Should You Take Your Kids Out of School for a Cruise Adventure?

Filed under: Planning

Tough decisions

Every school year parents and teachers alike struggle with when, and if, families should pull their kids from school for vacations. This decision becomes increasingly difficult as kids get older, curriculums move at a faster pace, and standardized testing begins.


1) Some school districts have a truancy policy (And, WOOHOO, some don’t!). Schools can have variable amounts of days they will acknowledge as excusable absences. Some will also consider the type of vacation or travel and approve it as educational. Knowing your school’s policy ahead of time can save a lot of headache (and change fees) if you find you’ll need to reschedule your trip.

2) What grade is your adventurer in? For the younger kiddos, a vacation for most families is a no brainer, but third grade seems to be the year that starts to shift. Many parents are less likely to take their high school aged child out of school due the fast pace of programs and less time to make up work with semester long courses. Families that do choose to travel with a high schooler often try to combine the vacation with teacher workdays or holidays, to lessen the burden of missed work. Middle schoolers seem to have a bit more luck with teachers providing them with the lessons they would miss that week and letting them complete some work while on vacation.

3) Pricing! The cruise companies are no fools! You can trust that the best deals on family cruises are going to be when school is in session. Don’t expect to see as many Kids Sail Free promotions during summer and school breaks! If finances are a factor in your cruising, during the school year may offer some great prices!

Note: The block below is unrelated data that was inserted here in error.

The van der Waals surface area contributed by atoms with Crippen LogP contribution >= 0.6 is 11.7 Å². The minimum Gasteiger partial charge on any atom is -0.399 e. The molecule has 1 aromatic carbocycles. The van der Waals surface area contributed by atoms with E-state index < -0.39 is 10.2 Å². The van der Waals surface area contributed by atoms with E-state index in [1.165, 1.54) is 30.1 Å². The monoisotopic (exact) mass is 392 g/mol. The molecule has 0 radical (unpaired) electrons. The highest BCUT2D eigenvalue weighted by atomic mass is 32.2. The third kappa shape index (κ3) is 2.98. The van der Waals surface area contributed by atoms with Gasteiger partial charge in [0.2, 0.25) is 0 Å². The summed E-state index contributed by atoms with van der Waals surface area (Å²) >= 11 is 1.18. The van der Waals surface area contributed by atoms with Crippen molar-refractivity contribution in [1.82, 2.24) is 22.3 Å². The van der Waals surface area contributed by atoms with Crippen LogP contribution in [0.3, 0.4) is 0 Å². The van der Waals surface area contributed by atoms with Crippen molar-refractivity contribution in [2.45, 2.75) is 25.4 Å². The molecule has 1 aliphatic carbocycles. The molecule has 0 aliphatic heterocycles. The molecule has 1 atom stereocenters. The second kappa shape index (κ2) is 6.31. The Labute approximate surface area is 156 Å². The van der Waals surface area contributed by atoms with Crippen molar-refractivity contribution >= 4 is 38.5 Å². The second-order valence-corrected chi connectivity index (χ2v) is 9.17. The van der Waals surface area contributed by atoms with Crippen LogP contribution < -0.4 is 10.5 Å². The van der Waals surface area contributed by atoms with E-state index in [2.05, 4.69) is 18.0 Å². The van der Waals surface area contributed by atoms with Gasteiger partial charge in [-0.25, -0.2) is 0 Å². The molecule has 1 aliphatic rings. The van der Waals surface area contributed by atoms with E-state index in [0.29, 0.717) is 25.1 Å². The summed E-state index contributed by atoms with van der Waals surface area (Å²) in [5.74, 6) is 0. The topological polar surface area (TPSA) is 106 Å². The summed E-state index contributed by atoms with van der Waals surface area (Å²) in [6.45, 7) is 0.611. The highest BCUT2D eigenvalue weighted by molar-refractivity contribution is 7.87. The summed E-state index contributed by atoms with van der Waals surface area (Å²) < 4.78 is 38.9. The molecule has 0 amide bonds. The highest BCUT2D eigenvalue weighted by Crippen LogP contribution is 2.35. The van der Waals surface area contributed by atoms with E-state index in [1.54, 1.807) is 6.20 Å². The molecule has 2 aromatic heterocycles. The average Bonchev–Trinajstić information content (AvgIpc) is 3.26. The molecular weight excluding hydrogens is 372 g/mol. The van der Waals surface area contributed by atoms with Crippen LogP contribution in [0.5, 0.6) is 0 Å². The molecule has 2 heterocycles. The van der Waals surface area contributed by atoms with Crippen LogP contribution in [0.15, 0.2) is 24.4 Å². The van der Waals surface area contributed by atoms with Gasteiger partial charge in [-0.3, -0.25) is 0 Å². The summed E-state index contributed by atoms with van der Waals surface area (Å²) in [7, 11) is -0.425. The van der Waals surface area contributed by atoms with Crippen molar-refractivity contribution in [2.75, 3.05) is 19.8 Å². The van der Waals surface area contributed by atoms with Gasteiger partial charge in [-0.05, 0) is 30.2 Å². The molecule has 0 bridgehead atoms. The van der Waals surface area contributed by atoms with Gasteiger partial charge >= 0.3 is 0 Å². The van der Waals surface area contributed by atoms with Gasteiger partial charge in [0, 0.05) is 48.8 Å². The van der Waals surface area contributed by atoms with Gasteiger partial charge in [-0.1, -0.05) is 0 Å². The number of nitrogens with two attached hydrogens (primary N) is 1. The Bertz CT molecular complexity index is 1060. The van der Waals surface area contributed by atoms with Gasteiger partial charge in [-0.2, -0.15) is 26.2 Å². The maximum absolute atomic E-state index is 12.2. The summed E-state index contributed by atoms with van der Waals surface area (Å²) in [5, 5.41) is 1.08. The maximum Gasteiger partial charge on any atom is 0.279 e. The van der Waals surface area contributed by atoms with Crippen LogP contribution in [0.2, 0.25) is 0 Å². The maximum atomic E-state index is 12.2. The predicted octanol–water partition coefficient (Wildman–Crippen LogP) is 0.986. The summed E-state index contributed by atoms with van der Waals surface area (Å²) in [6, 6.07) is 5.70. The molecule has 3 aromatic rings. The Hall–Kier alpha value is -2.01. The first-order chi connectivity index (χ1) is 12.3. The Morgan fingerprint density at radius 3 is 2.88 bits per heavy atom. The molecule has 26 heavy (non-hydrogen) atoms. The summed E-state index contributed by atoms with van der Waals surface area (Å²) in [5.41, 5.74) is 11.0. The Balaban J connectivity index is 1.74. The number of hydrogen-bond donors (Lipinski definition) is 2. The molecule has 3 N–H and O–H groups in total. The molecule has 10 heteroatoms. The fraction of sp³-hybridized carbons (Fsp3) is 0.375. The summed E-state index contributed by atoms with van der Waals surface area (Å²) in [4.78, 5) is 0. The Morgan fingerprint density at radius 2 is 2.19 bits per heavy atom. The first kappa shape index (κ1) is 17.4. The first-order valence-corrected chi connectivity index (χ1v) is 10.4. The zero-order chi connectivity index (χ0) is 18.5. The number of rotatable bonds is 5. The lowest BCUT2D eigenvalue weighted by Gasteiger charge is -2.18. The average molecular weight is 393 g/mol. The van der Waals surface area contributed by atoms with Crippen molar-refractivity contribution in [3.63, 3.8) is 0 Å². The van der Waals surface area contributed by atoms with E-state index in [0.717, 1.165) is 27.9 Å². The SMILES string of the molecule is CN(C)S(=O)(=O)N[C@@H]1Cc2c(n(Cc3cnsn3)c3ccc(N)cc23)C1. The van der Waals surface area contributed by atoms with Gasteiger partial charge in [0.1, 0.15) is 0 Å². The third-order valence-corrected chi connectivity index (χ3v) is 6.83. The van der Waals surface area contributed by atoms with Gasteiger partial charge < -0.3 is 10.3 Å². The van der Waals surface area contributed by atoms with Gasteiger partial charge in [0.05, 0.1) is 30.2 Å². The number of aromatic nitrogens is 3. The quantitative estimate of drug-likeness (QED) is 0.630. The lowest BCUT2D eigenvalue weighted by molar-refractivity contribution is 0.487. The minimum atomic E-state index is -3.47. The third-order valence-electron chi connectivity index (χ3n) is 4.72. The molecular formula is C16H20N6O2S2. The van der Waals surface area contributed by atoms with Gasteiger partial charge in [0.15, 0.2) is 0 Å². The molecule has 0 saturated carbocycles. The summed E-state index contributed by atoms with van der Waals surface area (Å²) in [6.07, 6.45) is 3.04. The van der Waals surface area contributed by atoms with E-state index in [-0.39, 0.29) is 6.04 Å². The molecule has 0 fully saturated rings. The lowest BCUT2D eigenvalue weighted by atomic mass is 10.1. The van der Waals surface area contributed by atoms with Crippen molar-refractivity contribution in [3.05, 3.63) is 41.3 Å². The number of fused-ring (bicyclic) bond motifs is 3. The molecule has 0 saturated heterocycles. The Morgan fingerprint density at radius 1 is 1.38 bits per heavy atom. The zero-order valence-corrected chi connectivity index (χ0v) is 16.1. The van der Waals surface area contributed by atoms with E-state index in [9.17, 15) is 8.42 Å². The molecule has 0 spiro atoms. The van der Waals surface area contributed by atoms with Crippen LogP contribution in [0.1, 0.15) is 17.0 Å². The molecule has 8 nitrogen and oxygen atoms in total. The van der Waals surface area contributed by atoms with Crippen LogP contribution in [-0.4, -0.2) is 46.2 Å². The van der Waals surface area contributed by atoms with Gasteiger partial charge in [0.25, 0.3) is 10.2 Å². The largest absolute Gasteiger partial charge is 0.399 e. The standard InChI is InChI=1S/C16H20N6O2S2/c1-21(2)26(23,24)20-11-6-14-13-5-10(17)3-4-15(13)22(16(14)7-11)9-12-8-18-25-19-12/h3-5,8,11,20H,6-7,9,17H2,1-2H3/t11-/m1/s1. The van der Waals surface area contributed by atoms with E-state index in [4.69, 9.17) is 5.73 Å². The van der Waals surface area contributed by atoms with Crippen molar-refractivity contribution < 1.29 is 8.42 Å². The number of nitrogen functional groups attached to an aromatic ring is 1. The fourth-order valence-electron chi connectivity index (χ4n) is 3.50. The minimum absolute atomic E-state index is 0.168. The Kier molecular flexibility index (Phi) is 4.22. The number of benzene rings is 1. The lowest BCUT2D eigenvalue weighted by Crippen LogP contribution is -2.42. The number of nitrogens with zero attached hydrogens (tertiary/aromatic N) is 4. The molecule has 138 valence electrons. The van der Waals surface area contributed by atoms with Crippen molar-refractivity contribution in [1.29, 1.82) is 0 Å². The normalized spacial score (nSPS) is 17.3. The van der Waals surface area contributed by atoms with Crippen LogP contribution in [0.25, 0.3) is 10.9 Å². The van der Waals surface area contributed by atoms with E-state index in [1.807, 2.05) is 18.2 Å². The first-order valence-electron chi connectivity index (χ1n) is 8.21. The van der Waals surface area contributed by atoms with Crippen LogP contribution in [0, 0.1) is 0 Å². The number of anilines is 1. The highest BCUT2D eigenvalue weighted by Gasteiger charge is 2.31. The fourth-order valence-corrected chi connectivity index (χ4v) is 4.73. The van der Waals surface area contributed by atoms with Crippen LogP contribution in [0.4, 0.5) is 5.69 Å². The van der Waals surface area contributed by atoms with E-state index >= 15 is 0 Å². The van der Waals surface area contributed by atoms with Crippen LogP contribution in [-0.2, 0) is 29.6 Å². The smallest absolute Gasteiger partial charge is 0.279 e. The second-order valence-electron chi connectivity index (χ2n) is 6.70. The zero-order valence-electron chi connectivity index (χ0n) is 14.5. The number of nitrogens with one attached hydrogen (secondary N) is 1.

1) Many of the cruise ports have historic landmarks, including UNESCO World Heritage Sites, that can be visited. The forts in Old San Juan, Castillo de San Cristobal and Castillo San Felipe del Morro, are easy to access from the cruise port. PRO TIP: When leaving the port of Old San Juan be sure to grab a seat on the starboard side of the ship (or your cabin balcony) for an absolutely majestic view of del Morro leaving San Juan to wrap up your educational excursion.

2) Learn about the commerce of the port islands. “The main exports from the Caribbean fuel and mining products, notably petroleum gas and oils, bananas, sugar and rum, minerals (notably gold, corundum, aluminium oxide and hydroxide), iron ore products, and fertilisers.

The main imports into the Caribbean from the EU are boats, ships, cars, constructions vehicles and engine parts, phone equipment, milk and cream, and spirit drinks” (from the European Commission)

3) The Caribbean islands are home to some of the most biodiverse ecosystems in the world! Even in the course of one cruise you will see numerous terrestrial and marine ecosystems (Remember: Look, don’t touch!)

There are so many wonderfully enriching cultures, people, and cuisines to expose your family to in the Caribbean!

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